Stones come in all manner of forms, shapes and sizes. In thinking about placing them in a garden setting there are some basic practical considerations to take into account. It is usually necessary to research the local area to find suitable sources of stone that can be used in the garden, as it may well be the case that stone may need to be brought in from some distance if there are not suitable sources locally. Bringing in stones from any distance will increase the cost per ton of the stones, as transport costs are a major element of their overall price. Garden centres may sometimes supply rockery stone to the general public, but these tend to be smaller pieces, and are generally quite expensive. It is better to find a reputable stone supplier whom you can visit to see their stocks, and talk to them about the range of stones they can supply, and also visit to look at the stone they have in stock. Quarries are increasingly a more difficult source of stone for garden purpose. Generally quarries are interested in shifting material in large quantities, so much is broken up into road stone and shipped out, or it may be cut for specific purposes. In general nowadays it is not possible to visit quarries due to health and safety regulations, so one has to go through an intermediary supplier. Also removing pieces of stone from the landscape is forbidden in many countries, and should rightly be discouraged as a practice. Though I did a project in Scotland many years ago where I visited the local farms and was able to find a farmer only too happy to remove large field-stones for several fields, and for a modest price he even delivered them to site instead of simply dumping them along the field boundaries. It is also vital to check on the manner of delivery. The best way of unloading stones is via a crane off-load or similar, rather than tipping up the back of a wagon and letting the stone slide off into a pile. That way inevitably damage will be done to the stones at the very least. The particular stones chosen will depend on a variety of factors, location and cost, stone types available, size, access to the area in which stones are to be located, and the ability to move them from the point of delivery. Visiting a well-stocked stone yard can be a confusing process, as you may be looking at stones the size of a small car! Something next to a large boulder will naturally seem quite small, until it is delivered to your front garden and needs shifting to the back of the house!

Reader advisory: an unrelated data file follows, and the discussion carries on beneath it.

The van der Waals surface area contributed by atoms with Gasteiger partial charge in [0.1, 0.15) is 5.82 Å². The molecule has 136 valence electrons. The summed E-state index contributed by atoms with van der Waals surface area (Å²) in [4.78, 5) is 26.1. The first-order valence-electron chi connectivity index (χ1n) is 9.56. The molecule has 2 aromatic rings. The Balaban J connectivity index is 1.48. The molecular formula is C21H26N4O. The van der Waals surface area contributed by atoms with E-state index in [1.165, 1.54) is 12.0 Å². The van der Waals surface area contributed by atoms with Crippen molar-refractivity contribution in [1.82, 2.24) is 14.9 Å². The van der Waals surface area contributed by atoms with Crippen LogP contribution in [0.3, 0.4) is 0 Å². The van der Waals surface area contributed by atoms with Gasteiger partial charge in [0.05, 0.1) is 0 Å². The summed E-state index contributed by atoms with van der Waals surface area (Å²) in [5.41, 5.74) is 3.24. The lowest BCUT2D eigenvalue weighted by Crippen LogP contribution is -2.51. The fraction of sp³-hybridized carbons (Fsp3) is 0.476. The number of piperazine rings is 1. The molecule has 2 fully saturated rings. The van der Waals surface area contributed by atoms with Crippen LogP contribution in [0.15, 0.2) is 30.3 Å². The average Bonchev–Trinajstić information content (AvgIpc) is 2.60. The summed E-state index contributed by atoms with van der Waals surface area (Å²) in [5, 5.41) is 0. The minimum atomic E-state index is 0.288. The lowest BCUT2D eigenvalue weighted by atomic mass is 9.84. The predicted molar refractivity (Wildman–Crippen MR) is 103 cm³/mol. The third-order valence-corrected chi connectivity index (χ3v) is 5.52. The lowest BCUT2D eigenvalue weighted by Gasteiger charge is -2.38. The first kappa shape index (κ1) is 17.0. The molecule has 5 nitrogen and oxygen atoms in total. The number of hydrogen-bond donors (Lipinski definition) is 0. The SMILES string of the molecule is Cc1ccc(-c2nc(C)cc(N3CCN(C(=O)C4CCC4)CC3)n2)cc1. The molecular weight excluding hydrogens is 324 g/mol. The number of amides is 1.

There is no one type of stone that is ‘right’ for a Japanese garden. I was once told when visiting a potential supplier that, “if you are building a Japanese style garden then you need black stones.” I did wonder at the time where that idea came from. Nor is it necessary to think of using only one kind of stone for a project. It is often the case when one looks at the stones used in the gardens in Japan that they are of differing geological origins. In the past in Japan stones were gathered in the landscape, this practice ceased some time ago, and nowadays one visits stone yards to make a selection. Stones were also acquired as war booty; stones have been given as gifts, and have even been treated as family heirlooms and recycled stones?. In the UK we are blessed with a wide variety of geological material and it is possible to find interesting stones of fine quality for Japanese garden compositions. My own personal preference tends towards glaciated material. The outlines of the stones have been ‘softened’, that is eroded by glacial action into rounding off sharp outlines; also one can find a variety of geological types of stone which will yield different colours and patterns in respect of surface texture. Glacial material is usually obtained by digging up areas where the glacier has deposited stones as it retreats. These are called moraines, and can form quite significant features in a landscape. The quarrying of these areas is carried out under strict controls usually to extract the accompanying sand and gravel deposits and the boulders are a by-product. Much glacial material is igneous or metamorphic in origin, that is stone that has undergone a transformation through heat and/or pressure. It can create a stone with a distinctly crystalline structure, or in some cases a distinctive patterning to the texture and will also vary much due to the particular chemical composition of the material.